Recently I asked a Spanish journalist what he though the most important thing for a traveling journalist is. He said two things: Learn the language and practice humility. The first is obvious; it’s very difficult to be fully immersed in a different country if communication becomes a barrier. The second was a bit more surprising. I had already experienced a good share of humility in my short time in Spain, and to have someone else tell me it was expected was a bit of a relief.

When it comes to interacting with others I tend to be a bit submissive. Thrusting myself into a new place accentuated that—I was a guest, a foreigner; I was at their mercy. When my roommate and I arrived in Valencia a week and a half ago, I wasn’t sure what to expect. Nervousness flooded over me in the car ride to our new Spanish home. We had no idea who our host mother was or what she was like. Was she nice? Did she speak English? How would we survive this for the next four weeks?

To answer these questions: She is nice, she speaks only crazy-fast Spanish, and Lauren and I are managing fairly well so far. When the two of us walked to her door for the first time, towing our overpacked suitcases and a thick cloud of doubt, worry gave way to relief as Ana welcomed us with open arms and a kiss on each cheek. She ushered us upstairs, the three of us crammed into the narrow clunky elevator I would later discover were fairly common around Europe. We were treated to a hot meal of spaghetti and meat sauce—somewhat unusual for a first night in Valencia—and a night of relaxation.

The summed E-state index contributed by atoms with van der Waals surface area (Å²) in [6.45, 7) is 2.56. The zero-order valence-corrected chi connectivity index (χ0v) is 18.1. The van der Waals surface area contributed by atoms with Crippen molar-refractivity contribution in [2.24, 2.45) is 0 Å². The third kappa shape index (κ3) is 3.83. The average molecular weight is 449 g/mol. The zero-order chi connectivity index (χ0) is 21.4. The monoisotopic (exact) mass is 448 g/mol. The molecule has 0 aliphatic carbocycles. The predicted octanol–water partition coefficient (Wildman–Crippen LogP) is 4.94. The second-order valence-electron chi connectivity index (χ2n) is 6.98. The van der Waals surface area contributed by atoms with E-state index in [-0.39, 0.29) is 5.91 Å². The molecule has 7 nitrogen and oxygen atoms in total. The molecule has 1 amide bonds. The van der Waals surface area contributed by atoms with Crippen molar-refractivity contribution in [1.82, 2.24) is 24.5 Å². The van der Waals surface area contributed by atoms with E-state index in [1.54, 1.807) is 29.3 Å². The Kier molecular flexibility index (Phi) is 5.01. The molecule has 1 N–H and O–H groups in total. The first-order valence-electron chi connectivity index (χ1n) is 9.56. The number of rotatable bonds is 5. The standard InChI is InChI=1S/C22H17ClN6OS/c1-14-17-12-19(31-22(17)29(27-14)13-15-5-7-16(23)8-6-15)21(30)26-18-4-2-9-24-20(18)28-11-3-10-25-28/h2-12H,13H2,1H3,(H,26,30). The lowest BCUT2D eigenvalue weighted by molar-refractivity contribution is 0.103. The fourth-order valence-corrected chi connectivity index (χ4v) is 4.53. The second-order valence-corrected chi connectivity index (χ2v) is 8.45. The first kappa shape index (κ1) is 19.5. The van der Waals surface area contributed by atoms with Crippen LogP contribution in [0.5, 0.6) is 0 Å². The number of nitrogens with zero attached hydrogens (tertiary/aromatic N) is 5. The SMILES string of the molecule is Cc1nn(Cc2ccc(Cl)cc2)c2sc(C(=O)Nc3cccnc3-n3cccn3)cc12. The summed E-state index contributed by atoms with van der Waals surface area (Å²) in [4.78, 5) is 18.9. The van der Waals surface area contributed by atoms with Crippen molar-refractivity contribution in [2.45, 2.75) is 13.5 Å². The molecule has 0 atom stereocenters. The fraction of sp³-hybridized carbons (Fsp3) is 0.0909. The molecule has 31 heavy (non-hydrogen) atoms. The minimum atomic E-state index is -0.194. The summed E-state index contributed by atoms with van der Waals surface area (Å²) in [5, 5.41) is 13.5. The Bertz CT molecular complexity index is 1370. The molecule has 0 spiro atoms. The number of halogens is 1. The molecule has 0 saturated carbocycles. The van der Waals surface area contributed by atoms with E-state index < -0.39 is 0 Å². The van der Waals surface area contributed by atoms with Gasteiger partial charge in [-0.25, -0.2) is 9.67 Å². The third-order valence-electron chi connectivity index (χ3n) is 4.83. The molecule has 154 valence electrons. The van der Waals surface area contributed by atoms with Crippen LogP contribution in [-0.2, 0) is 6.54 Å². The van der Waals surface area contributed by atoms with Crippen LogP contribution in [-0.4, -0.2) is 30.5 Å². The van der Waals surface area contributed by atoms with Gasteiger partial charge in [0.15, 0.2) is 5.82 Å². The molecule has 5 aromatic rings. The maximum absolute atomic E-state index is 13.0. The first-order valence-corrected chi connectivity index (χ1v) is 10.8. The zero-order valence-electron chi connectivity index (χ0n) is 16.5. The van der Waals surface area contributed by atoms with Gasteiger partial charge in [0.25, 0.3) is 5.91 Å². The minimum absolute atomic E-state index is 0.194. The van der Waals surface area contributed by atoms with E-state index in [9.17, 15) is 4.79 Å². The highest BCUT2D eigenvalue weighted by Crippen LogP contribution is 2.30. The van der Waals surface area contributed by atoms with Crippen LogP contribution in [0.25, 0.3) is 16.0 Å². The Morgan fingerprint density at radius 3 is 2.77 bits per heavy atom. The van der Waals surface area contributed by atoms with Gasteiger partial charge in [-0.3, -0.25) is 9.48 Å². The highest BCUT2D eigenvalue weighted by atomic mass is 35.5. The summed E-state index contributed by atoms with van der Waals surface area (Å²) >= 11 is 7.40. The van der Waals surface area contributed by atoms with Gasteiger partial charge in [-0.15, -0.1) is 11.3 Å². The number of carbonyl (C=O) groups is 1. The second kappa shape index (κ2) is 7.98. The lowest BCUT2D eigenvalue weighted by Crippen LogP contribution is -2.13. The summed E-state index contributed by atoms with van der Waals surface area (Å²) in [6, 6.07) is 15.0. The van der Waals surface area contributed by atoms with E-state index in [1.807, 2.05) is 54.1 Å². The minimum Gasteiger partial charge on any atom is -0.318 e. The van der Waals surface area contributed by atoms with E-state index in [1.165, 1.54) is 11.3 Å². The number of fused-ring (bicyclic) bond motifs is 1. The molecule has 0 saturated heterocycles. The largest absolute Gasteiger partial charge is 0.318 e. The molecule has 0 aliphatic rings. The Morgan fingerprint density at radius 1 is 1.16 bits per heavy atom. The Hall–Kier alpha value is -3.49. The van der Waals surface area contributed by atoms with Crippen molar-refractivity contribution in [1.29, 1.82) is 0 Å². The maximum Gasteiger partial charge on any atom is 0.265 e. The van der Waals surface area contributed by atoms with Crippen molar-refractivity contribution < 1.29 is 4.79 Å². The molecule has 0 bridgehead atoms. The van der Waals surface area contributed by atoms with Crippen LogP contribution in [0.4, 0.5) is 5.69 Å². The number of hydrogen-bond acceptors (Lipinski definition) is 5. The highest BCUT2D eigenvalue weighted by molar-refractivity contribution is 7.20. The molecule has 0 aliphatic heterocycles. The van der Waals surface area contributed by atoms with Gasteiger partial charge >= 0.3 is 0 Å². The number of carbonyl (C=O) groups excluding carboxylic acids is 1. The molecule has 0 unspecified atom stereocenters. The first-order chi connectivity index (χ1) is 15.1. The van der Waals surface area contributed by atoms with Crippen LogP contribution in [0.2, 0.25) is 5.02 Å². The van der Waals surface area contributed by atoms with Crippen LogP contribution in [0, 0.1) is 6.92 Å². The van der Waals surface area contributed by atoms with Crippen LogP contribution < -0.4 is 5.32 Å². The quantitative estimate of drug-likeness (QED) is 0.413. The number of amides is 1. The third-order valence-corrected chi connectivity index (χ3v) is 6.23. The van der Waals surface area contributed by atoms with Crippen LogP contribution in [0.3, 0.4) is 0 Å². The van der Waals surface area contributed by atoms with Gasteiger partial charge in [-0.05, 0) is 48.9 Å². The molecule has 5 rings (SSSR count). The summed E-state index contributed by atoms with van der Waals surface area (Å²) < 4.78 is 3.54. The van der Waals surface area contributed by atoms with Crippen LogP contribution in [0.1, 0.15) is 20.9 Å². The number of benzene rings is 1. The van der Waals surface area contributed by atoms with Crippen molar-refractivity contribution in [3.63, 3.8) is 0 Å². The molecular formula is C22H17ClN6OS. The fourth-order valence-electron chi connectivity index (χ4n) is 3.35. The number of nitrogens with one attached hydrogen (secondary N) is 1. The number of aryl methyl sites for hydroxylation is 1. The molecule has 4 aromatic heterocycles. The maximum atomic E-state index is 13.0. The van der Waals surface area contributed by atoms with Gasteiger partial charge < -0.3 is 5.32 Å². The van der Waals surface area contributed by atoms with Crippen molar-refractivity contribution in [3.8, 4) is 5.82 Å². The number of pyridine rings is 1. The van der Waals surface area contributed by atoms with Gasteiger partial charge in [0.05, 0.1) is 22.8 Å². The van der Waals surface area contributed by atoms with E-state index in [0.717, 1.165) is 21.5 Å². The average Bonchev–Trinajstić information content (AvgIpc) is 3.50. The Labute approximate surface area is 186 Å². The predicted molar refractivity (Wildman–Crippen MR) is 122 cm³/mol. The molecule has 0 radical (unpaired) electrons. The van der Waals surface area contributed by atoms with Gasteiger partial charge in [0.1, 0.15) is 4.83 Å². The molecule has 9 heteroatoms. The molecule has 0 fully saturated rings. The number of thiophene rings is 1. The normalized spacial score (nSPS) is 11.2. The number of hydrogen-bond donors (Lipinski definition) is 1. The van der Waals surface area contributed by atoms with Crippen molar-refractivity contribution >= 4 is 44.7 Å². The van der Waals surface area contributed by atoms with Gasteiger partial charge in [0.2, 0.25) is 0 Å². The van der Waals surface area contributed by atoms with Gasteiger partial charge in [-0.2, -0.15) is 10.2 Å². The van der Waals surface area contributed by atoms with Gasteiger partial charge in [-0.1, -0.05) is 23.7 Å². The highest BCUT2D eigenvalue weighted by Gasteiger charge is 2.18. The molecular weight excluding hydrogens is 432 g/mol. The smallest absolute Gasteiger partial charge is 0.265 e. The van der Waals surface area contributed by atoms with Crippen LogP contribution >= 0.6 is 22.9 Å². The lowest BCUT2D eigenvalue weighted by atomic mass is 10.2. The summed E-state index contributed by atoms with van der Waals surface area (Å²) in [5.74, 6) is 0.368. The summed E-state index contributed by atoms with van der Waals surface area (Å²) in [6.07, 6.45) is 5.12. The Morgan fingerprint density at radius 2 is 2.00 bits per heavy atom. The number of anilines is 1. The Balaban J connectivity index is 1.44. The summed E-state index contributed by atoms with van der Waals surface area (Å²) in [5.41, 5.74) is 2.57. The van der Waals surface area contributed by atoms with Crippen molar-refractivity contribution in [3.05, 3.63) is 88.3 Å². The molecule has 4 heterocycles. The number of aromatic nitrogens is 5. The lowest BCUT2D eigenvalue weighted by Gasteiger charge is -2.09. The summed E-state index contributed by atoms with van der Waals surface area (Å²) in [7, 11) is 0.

The week since has been a blur. Lauren and I met our classmates, and, fortunately, we all get along very well. Together we’ve explored our new city, sampling its wonderful cuisine and experiencing its culture through dance and nightlife. It’s only been one week, but we’re already beginning to feel at home. Between Spanish class, writing and photography lessons and sightseeing, I’ve been constantly exhausted. But it’s a good exhaustion, one that comes from submitting  to doubt and anxiety then embracing it and using it to fuel the adventure. Life isn’t lived by hiding from what scares you.

As I continue this particular adventure, I find myself looking toward the future. The girl returning home will be different, with new experiences and challenges overcome. She will continue to write her story with these impressions as inspiration for the next chapters in her life.

Humility allows us to learn. It allows us to fully submit to change, and the reward can’t be earned any other way.